American Journal of Bioethics 7 (1):37-48 (2007)
Personhood is a foundational concept in ethics, yet defining criteria have been elusive. In this article we summarize attempts to define personhood in psychological and neurological terms and conclude that none manage to be both specific and non-arbitrary. We propose that this is because the concept does not correspond to any real category of objects in the world. Rather, it is the product of an evolved brain system that develops innately and projects itself automatically and irrepressibly onto the world whenever triggered by stimulus features such as a human-like face, body, or contingent patterns of behavior. We review the evidence for the existence of an autonomous person network in the brain and discuss its implications for the field of ethics and for the implicit morality of everyday behavior.
|Keywords||Bioethics Brain Ethics Neuroscience Personhood Psychology|
|Categories||categorize this paper)|
References found in this work BETA
Brainstorms: Philosophical Essays on Mind and Psychology.Daniel C. Dennett (ed.) - 1978 - Bradford Books.
Infants Selectively Encode the Goal Object of an Actor's Reach.A. Woodward - 1998 - Cognition 69 (1):1-34.
Citations of this work BETA
Neuroscience and Metaphysics.Chris Buford & Fritz Allhoff - 2005 - American Journal of Bioethics 5 (2):34 – 36.
The Necessary-and-Sufficient Boondoggle.Patricia Smith Churchland - 2007 - American Journal of Bioethics 7 (1):54-55.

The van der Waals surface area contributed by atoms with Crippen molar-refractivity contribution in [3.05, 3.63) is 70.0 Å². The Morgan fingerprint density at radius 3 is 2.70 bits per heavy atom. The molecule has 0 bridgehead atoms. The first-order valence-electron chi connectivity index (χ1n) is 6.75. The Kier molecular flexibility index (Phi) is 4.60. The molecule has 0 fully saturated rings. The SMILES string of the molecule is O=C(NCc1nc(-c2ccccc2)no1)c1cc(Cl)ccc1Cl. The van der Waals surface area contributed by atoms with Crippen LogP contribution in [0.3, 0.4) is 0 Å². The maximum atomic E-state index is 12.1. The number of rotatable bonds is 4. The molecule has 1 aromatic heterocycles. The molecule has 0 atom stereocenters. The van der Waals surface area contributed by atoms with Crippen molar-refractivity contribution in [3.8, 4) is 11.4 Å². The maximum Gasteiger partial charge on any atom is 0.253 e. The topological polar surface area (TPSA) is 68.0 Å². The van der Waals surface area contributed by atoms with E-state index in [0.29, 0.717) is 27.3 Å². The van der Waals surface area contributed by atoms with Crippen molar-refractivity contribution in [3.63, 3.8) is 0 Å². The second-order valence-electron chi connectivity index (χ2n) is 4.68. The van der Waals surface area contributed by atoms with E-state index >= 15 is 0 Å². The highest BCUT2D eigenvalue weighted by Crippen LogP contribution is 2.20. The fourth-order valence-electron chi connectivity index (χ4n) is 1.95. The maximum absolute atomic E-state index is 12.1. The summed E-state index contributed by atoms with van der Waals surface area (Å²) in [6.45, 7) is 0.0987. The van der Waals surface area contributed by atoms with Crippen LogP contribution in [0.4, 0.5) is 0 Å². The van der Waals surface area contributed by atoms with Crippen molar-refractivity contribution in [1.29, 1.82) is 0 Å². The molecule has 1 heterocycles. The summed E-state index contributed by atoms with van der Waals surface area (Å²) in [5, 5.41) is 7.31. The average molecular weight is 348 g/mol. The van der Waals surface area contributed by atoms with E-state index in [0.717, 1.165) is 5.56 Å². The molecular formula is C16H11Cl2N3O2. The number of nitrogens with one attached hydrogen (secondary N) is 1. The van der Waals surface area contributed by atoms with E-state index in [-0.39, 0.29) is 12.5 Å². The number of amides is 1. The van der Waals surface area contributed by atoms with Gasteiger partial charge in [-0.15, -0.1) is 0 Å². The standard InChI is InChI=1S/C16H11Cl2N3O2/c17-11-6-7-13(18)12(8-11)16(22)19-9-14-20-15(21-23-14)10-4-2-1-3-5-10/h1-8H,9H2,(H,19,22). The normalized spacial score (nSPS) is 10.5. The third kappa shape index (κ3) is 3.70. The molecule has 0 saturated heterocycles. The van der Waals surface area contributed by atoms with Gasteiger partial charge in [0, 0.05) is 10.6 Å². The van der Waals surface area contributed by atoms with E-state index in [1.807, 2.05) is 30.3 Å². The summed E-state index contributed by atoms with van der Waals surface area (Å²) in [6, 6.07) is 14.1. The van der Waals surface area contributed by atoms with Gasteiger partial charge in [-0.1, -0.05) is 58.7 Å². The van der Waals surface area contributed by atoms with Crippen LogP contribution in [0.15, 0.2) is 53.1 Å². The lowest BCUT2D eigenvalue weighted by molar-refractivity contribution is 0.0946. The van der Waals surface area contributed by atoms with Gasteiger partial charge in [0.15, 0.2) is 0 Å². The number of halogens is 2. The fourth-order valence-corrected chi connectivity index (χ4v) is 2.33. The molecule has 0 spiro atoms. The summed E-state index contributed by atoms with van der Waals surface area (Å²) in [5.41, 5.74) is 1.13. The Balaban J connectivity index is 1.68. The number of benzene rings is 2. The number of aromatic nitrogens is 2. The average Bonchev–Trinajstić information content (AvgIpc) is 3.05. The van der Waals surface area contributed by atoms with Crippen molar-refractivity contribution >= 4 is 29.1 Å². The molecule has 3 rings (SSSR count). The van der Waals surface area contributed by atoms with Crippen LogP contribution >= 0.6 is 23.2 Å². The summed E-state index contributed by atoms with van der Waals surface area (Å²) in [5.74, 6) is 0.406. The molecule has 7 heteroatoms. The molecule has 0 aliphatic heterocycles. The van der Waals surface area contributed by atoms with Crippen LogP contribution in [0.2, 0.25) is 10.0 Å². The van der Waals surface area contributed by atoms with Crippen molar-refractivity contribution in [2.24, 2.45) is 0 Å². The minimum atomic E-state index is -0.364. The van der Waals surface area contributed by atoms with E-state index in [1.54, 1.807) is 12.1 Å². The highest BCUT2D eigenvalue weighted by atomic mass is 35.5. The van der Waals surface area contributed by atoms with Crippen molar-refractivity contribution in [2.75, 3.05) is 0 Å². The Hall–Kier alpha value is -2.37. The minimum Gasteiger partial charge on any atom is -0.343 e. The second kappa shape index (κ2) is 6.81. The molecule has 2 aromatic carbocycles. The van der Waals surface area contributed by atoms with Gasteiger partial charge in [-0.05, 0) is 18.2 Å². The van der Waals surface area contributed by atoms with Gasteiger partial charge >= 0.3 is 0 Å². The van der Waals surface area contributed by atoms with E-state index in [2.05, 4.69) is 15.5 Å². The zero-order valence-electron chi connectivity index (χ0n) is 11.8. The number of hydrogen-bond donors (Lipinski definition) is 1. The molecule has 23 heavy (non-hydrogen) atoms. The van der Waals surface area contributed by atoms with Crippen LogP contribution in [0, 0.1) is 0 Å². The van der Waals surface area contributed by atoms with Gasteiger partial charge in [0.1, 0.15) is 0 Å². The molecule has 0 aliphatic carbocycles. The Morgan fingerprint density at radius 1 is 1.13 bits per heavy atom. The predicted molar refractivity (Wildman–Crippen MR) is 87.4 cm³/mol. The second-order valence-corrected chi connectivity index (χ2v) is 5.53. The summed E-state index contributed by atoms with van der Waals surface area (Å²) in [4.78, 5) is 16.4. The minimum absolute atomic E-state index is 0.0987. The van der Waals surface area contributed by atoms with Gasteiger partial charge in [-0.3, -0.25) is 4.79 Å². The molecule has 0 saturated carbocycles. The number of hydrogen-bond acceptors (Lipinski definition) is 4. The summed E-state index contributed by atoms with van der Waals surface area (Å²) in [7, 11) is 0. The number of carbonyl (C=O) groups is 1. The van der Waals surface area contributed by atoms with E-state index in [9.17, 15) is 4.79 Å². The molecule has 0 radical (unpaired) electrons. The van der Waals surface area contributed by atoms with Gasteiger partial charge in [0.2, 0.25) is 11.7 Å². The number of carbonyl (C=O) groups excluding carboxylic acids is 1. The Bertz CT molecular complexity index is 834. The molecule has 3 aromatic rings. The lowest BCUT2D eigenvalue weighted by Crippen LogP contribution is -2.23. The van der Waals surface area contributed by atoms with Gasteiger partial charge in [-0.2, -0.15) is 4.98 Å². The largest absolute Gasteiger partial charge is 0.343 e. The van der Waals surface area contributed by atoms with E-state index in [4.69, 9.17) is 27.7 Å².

Will Neuroscientific Discoveries About Free Will and Selfhood Change Our Ethical Practices?Chris Kaposy - 2009 - Neuroethics 2 (1):51-59.
Border Zones of Consciousness: Another Immigration Debate?Joseph Fins - 2007 - American Journal of Bioethics 7 (1):51-54.
Abortion Law Should Align With Evidence From Neuroscience.Clint Perry & Gidon Felsen - 2010 - American Journal of Bioethics 10 (12):49-51.
Similar books and articles
Personhood and Human Embryos and Fetuses.Carol A. Tauer - 1985 - Journal of Medicine and Philosophy 10 (3):253-266.
Confucianism and Ethics in the Western Philosophical Tradition I: Foundational Concepts.Mary I. Bockover - 2010 - Philosophy Compass 5 (4):307-316.
A Transcendental Argument for the Concept of Personhood in Neuroscience.Mark Sagoff - 2007 - American Journal of Bioethics 7 (1):72-73.
Split Brains and Singular Personhood.John D. Greenwood - 1993 - Southern Journal of Philosophy 31 (3):285-306.
Neuroethics.Katrina Sifferd - 2016 - In Vilayanur Ramachandran (ed.), Encyclopedia of Human Behavior, 3e. Elsevier.
Paradigms and Personhood: A Deepening of the Dilemmas in Ethics and Medical Ethics.Edmund L. Erde - 1999 - Theoretical Medicine and Bioethics 20 (2):141-160.
Brain Transplants and the Orthodox View of Personhood.Gavin J. Fairbairn - 2002 - In R.N. Fisher (ed.), Suffering, Death, and Identity. New York: Rodopi.
Response to Open Peer Commentaries on "Personhood and Neuroscience: Naturalizing or Nihilating?": Getting Personal.Martha Farah & Andrea Heberlein - 2007 - American Journal of Bioethics 7 (1):1-4.
Added to index2009-01-28
Total downloads148 ( #31,302 of 2,158,901 )
Recent downloads (6 months)3 ( #132,309 of 2,158,901 )
How can I increase my downloads?